Pinched Nerve Overview
If you have ever had had the misfortune of having a pinched nerve in neck exercise or a pinched femoral nerve, you would know how much pain is involved. Pinched nerves can reduce a person’s functional movement and cause chronic pain all day. It’s common for people to seek pinched nerve back treatment if the pain radiates from their lower back. Others who work desk jobs may also experience a pinched nerve in the wrist.
Pinched nerves can occur in any spot in the body and different kinds of tissues. It may happen near or beside a bone, cartilage, muscle, or even around tendons. The most common areas where this phenomenon occurs are at the back of the leg, the wrist, and the neck. Pinched nerves are painful because there is direct pressure on nerve branches emanating from a source.
When a nerve is compressed, the pain usually radiates from the pinched area. You may feel numb in certain parts of your body. There may also be a sensation loss in a particular limb.
If you have ever felt “pins and needles” from compressing your leg/legs in a particular position for too long, you would be familiar with how this feels. Additionally, people with pinched nerves can also experience muscle weakness or the inability to use a muscle group properly and with firmness and strength.
Causes of Pinched Nerves
The most common cause of long-term pinched nerve is a herniated disk. The spinal column distributes nerves throughout the body through gaps in the vertebra.
Our vertebras are supported by an organic cushion called soft disks. These serve as cushions that protect the bones and the nerves from compression and internal injury. However, there are times when the soft disks are damaged, and they become deformed. When soft disks are deformed, they tend to bulge in certain places. The bulge can cause compression and damage to surrounding nerve networks. This condition is termed a slipped disk.
Pinched nerves are more common in seniors. As a person ages, the dimensions of soft disks are reducing naturally, increasing the risk for nerve root compression.
Symptoms of Pinched Nerves
When a pinched nerve occurs in the neck, it’s called cervical radiculopathy. What people usually experience is a sharp or burning ache or pain. This pain usually shoots into the shoulder region, before causing some degree of weakness down the rest of the arm. The hand can also be affected as a result of cervical radiculopathy. The most common cause of this condition is aging, which predisposes a person to develop a bulging or herniated soft disk along the spinal column.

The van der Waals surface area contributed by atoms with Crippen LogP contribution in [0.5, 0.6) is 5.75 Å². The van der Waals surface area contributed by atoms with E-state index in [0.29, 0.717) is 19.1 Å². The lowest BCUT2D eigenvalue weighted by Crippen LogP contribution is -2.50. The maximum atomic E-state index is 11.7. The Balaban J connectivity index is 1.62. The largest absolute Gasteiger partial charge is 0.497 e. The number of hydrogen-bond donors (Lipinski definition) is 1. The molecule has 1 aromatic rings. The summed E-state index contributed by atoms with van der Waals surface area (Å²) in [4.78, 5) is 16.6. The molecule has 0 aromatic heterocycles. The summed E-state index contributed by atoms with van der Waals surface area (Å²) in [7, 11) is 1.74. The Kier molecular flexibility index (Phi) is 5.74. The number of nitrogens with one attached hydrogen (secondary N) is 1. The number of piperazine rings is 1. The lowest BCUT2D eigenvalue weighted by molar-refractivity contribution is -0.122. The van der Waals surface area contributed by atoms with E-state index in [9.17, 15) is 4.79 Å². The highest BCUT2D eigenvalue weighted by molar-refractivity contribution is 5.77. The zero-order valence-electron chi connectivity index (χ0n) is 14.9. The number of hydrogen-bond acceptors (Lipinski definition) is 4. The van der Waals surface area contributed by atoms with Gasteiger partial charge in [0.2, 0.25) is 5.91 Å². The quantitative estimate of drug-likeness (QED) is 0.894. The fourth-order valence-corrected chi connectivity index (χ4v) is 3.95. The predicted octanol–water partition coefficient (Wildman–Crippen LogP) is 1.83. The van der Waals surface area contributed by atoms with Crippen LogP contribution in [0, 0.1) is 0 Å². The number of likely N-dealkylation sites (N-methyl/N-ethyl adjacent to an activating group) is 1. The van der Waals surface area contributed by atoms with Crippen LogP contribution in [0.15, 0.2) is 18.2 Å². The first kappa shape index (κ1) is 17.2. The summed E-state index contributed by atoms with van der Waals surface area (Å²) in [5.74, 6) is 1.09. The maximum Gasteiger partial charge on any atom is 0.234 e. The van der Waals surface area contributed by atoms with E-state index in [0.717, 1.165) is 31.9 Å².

There are several risk factors associated with pinched nerves. The number one risk is aging, though this does not mean that those below 50 cannot get it. The second major risk factor is weight. It has been determined that those who are overweight or obese have a higher chance of developing pinched nerves. Other conditions that may expose a person to this painful condition are rheumatoid arthritis, thyroid issues, and type 2 diabetes. Occupational risks also exist.
A person whose job requires repetitive motions with the same body part can end up with pinched nerves.
Please take note that different types of symptoms can represent a pinched nerve, but they may not occur all at the same time. In the beginning, the pinched nerve may produce only localized numbness, which may later grow to a more painful “pins and needles” condition. If it doesn’t go away immediately, there may also be a more generalized burning sensation around the affected area. If the neck area is problematic, then remember that the associated area (the shoulder adjacent to the pinched nerve) may also grow numb and painful. In many instances, people with pinched nerves also report sudden muscular weakness while performing specific actions or activities.
How to Treat Pinched Nerves
Fortunately, many instances of pinched nerves resolve spontaneously within days or weeks. It depends on the person’s general health with the condition and the actual cause of the pinched nerves. Seniors are going to have a rougher time because of weaker soft disks and more extended recovery periods. If you develop persistent symptoms that last for months, that’s not normal. It would be best to talk to your doctor about it.
It’s best to give the area in question rest, so the compression eases, and the nerves are no longer compressed. In the meantime, patients are advised to get some NSAIDs to control the pain during the recovery period. In more challenging situations, patients may also be asked to attend physical therapy sessions. Additional physical supports such as collars may also be temporarily put in place to reduce motion, support the weakened structure of the vertebra, and shorter the recovery period. The goal of treating pinched nerves is to cut down the pain and other associated symptoms as much as possible.
When all of these treatment methods have failed, and the pain remains, a person may need surgical intervention to correct the pinched nerve.
In the hospital, various tests may be used to determine the exact cause of the pinched nerve. Conventional scanning tests like an X-ray or CT scan may be used. More advanced testing methods such as the EMG/NCS may also be used to map the electrical signals in the body and to pinpoint the compression. The last test may also be used to determine how severe the compression. This helps the physician determine the best route of action for treating the pinched nerve.
After examination, you can expect your physician to prescribe pain medication. You may also receive precise injections designed to ease the pain and the swelling of the affected area of the spinal column. Modalities of physical therapy may be used, too, if there are a lot of knotted muscles and back misalignments involved.
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